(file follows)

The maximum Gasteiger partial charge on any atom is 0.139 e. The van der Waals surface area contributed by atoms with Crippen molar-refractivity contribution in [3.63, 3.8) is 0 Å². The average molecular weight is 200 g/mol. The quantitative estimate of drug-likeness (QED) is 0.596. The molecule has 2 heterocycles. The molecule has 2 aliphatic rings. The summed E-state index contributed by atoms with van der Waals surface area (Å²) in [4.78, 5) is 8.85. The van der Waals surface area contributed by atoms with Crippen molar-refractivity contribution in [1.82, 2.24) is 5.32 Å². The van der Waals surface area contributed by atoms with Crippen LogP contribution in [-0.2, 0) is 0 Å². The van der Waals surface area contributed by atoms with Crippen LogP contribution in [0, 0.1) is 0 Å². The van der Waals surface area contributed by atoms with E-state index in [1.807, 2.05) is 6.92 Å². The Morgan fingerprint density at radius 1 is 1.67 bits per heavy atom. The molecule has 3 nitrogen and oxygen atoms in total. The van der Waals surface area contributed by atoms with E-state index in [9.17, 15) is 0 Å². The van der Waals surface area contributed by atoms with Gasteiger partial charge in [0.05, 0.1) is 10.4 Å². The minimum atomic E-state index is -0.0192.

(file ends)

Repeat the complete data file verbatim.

The maximum Gasteiger partial charge on any atom is 0.139 e. The van der Waals surface area contributed by atoms with Crippen molar-refractivity contribution in [3.63, 3.8) is 0 Å². The average molecular weight is 200 g/mol. The quantitative estimate of drug-likeness (QED) is 0.596. The molecule has 2 heterocycles. The molecule has 2 aliphatic rings. The summed E-state index contributed by atoms with van der Waals surface area (Å²) in [4.78, 5) is 8.85. The van der Waals surface area contributed by atoms with Crippen molar-refractivity contribution in [1.82, 2.24) is 5.32 Å². The van der Waals surface area contributed by atoms with Crippen LogP contribution in [-0.2, 0) is 0 Å². The van der Waals surface area contributed by atoms with Crippen LogP contribution in [0, 0.1) is 0 Å². The van der Waals surface area contributed by atoms with E-state index in [1.807, 2.05) is 6.92 Å². The Morgan fingerprint density at radius 1 is 1.67 bits per heavy atom. The molecule has 3 nitrogen and oxygen atoms in total. The van der Waals surface area contributed by atoms with E-state index in [9.17, 15) is 0 Å². The van der Waals surface area contributed by atoms with Gasteiger partial charge in [0.05, 0.1) is 10.4 Å². The minimum atomic E-state index is -0.0192.